Syrian pro-regime television said on Sunday an Israeli airstrike hit a military post in the city of Misyaf in Syria’s Hama province but caused only material damage. An Israeli military spokeswoman said it does not comment on foreign reports.

Also on Monday, hundreds of Syrian refugees left Lebanon for their neighboring home country — the latest such return coordinated between Beirut and Damascus.

In Lebanon's eastern border town of Arsal, men, women and children of all ages piled into vehicles.

Security forces checked the identity papers of those about to make the journey back to Syria with suitcases, boxes of food and even live poultry, an AFP photographer said.

“The voluntary repatriation of around 850 Syrian refugees started” on Monday morning.

Syria’s pro-regime news agency SANA said the first of “hundreds of Syrians coming from Lebanese territory” were heading to Qalamun outside the capital. 

Russia has also put forward plans to the US to cooperate for the safe return of refugees to Syria.

Moscow has proposed the establishment of working groups in Lebanon and Jordan, to where many refugees have fled, a Russian Defense Ministry official said on Friday.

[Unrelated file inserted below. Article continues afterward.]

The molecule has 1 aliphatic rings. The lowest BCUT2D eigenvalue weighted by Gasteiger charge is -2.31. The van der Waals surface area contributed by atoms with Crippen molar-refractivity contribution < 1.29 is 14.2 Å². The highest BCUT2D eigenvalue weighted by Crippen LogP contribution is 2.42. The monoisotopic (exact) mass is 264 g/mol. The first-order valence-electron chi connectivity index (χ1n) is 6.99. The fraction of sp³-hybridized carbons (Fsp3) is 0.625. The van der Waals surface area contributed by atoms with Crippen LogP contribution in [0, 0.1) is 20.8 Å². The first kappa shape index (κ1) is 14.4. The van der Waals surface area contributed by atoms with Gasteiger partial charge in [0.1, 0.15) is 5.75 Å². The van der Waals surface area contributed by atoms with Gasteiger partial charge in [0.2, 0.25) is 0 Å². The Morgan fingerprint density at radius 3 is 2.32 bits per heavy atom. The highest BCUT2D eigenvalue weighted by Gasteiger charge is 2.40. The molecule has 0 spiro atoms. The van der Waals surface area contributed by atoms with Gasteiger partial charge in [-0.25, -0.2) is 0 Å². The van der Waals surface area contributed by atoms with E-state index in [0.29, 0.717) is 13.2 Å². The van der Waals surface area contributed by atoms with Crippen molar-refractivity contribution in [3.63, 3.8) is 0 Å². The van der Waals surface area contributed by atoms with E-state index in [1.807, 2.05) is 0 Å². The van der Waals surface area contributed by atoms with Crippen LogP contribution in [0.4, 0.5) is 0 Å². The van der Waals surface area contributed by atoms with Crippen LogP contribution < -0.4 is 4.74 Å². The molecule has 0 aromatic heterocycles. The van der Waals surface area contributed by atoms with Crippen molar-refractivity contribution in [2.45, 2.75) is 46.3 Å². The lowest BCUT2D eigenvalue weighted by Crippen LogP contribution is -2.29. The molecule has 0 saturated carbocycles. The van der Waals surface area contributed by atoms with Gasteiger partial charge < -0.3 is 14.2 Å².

An advisor to Lebanese Prime Minister Saad Hariri has met Russia's deputy Foreign Minister Mikhail Bogdanov to find out more about the initiative, the premier's office said on Saturday.

The step would "help solve the refugees' crisis in Lebanon and put an end to their suffering and its social and economic repercussions on the host countries, mainly Lebanon," it said in English.


Work underway to clear land mines from Jesus baptism site

Updated 10 December 2018
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Work underway to clear land mines from Jesus baptism site

  • Work at the site just north of the Dead Sea is being overseen by Israel’s Defense Ministry
  • Mines and other ordnance have been cleared from Ethiopian and Greek Orthodox monastery sites, organizers said

QASR AL-YAHUD, Palestinian Territories: Efforts to clear thousands of land mines and other ordnance around the site where many believe Jesus was baptized have reached a milestone and officials allowed a rare glimpse Sunday of abandoned churches there.